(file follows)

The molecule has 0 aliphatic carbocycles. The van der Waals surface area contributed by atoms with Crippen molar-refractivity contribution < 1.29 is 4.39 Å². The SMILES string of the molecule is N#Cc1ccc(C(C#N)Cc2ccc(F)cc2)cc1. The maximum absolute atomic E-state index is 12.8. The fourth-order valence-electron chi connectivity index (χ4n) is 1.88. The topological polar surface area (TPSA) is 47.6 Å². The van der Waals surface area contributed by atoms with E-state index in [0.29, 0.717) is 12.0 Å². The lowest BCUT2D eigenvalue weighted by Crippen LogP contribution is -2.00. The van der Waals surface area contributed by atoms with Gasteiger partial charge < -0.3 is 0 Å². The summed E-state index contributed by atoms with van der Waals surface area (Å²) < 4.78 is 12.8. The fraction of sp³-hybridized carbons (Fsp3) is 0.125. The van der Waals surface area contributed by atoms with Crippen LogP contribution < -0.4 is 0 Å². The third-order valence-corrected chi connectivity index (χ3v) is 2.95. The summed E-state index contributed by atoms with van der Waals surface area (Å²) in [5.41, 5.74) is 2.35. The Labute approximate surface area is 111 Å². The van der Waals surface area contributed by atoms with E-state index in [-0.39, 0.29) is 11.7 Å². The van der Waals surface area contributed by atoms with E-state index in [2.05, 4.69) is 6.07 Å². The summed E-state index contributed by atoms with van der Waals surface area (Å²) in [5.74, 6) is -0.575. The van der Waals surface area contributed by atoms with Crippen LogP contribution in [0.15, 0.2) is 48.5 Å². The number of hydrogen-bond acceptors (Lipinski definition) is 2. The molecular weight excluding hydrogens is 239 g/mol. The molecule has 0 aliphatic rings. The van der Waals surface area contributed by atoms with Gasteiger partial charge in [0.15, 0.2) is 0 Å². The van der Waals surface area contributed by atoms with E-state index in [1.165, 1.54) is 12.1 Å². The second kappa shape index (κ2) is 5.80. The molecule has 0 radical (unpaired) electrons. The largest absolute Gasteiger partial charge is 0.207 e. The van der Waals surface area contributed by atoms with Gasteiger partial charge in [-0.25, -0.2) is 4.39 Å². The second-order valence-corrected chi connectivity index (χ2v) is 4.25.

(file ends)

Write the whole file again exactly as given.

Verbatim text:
The molecule has 0 aliphatic carbocycles. The van der Waals surface area contributed by atoms with Crippen molar-refractivity contribution < 1.29 is 4.39 Å². The SMILES string of the molecule is N#Cc1ccc(C(C#N)Cc2ccc(F)cc2)cc1. The maximum absolute atomic E-state index is 12.8. The fourth-order valence-electron chi connectivity index (χ4n) is 1.88. The topological polar surface area (TPSA) is 47.6 Å². The van der Waals surface area contributed by atoms with E-state index in [0.29, 0.717) is 12.0 Å². The lowest BCUT2D eigenvalue weighted by Crippen LogP contribution is -2.00. The van der Waals surface area contributed by atoms with Gasteiger partial charge < -0.3 is 0 Å². The summed E-state index contributed by atoms with van der Waals surface area (Å²) < 4.78 is 12.8. The fraction of sp³-hybridized carbons (Fsp3) is 0.125. The van der Waals surface area contributed by atoms with Crippen LogP contribution < -0.4 is 0 Å². The third-order valence-corrected chi connectivity index (χ3v) is 2.95. The summed E-state index contributed by atoms with van der Waals surface area (Å²) in [5.41, 5.74) is 2.35. The Labute approximate surface area is 111 Å². The van der Waals surface area contributed by atoms with E-state index in [-0.39, 0.29) is 11.7 Å². The van der Waals surface area contributed by atoms with E-state index in [2.05, 4.69) is 6.07 Å². The summed E-state index contributed by atoms with van der Waals surface area (Å²) in [5.74, 6) is -0.575. The van der Waals surface area contributed by atoms with Crippen LogP contribution in [0.15, 0.2) is 48.5 Å². The number of hydrogen-bond acceptors (Lipinski definition) is 2. The molecular weight excluding hydrogens is 239 g/mol. The molecule has 0 aliphatic rings. The van der Waals surface area contributed by atoms with Gasteiger partial charge in [0.15, 0.2) is 0 Å². The van der Waals surface area contributed by atoms with E-state index in [1.165, 1.54) is 12.1 Å². The second kappa shape index (κ2) is 5.80. The molecule has 0 radical (unpaired) electrons. The largest absolute Gasteiger partial charge is 0.207 e. The van der Waals surface area contributed by atoms with Gasteiger partial charge in [-0.25, -0.2) is 4.39 Å². The second-order valence-corrected chi connectivity index (χ2v) is 4.25.